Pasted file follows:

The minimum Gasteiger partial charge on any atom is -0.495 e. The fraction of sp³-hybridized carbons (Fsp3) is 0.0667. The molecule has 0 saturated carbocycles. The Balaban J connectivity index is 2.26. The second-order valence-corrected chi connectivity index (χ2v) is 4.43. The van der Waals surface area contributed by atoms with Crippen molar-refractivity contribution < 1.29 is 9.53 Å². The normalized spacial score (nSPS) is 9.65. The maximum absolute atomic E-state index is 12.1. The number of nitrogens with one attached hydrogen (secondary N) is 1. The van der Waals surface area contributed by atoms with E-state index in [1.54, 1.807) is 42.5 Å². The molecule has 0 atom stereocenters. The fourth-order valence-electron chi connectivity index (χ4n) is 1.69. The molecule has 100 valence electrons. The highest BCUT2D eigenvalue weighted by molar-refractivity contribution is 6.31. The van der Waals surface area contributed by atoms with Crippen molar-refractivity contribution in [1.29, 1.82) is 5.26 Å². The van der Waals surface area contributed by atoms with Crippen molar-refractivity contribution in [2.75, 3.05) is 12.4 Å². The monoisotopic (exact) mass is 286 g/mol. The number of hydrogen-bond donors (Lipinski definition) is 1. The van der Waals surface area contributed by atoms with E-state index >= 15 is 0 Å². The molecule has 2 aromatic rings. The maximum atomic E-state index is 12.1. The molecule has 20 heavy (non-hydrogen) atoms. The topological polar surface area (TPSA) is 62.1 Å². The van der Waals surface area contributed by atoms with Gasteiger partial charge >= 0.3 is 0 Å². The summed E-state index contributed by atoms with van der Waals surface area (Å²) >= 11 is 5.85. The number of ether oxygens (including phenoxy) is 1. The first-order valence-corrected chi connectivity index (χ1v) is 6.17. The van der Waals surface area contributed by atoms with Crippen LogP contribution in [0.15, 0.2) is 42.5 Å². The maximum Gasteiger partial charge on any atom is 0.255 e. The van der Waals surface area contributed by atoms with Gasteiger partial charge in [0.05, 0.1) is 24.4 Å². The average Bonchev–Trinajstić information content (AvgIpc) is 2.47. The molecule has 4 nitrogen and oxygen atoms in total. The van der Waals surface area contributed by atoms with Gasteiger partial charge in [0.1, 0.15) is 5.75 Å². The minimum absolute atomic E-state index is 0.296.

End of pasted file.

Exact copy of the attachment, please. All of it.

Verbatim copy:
The minimum Gasteiger partial charge on any atom is -0.495 e. The fraction of sp³-hybridized carbons (Fsp3) is 0.0667. The molecule has 0 saturated carbocycles. The Balaban J connectivity index is 2.26. The second-order valence-corrected chi connectivity index (χ2v) is 4.43. The van der Waals surface area contributed by atoms with Crippen molar-refractivity contribution < 1.29 is 9.53 Å². The normalized spacial score (nSPS) is 9.65. The maximum absolute atomic E-state index is 12.1. The number of nitrogens with one attached hydrogen (secondary N) is 1. The van der Waals surface area contributed by atoms with E-state index in [1.54, 1.807) is 42.5 Å². The molecule has 0 atom stereocenters. The fourth-order valence-electron chi connectivity index (χ4n) is 1.69. The molecule has 100 valence electrons. The highest BCUT2D eigenvalue weighted by molar-refractivity contribution is 6.31. The van der Waals surface area contributed by atoms with Crippen molar-refractivity contribution in [1.29, 1.82) is 5.26 Å². The van der Waals surface area contributed by atoms with Crippen molar-refractivity contribution in [2.75, 3.05) is 12.4 Å². The monoisotopic (exact) mass is 286 g/mol. The number of hydrogen-bond donors (Lipinski definition) is 1. The van der Waals surface area contributed by atoms with E-state index >= 15 is 0 Å². The molecule has 2 aromatic rings. The maximum atomic E-state index is 12.1. The molecule has 20 heavy (non-hydrogen) atoms. The topological polar surface area (TPSA) is 62.1 Å². The van der Waals surface area contributed by atoms with Gasteiger partial charge >= 0.3 is 0 Å². The summed E-state index contributed by atoms with van der Waals surface area (Å²) >= 11 is 5.85. The number of ether oxygens (including phenoxy) is 1. The first-order valence-corrected chi connectivity index (χ1v) is 6.17. The van der Waals surface area contributed by atoms with Crippen LogP contribution in [0.15, 0.2) is 42.5 Å². The maximum Gasteiger partial charge on any atom is 0.255 e. The van der Waals surface area contributed by atoms with Gasteiger partial charge in [0.05, 0.1) is 24.4 Å². The average Bonchev–Trinajstić information content (AvgIpc) is 2.47. The molecule has 4 nitrogen and oxygen atoms in total. The van der Waals surface area contributed by atoms with Gasteiger partial charge in [0.1, 0.15) is 5.75 Å². The minimum absolute atomic E-state index is 0.296.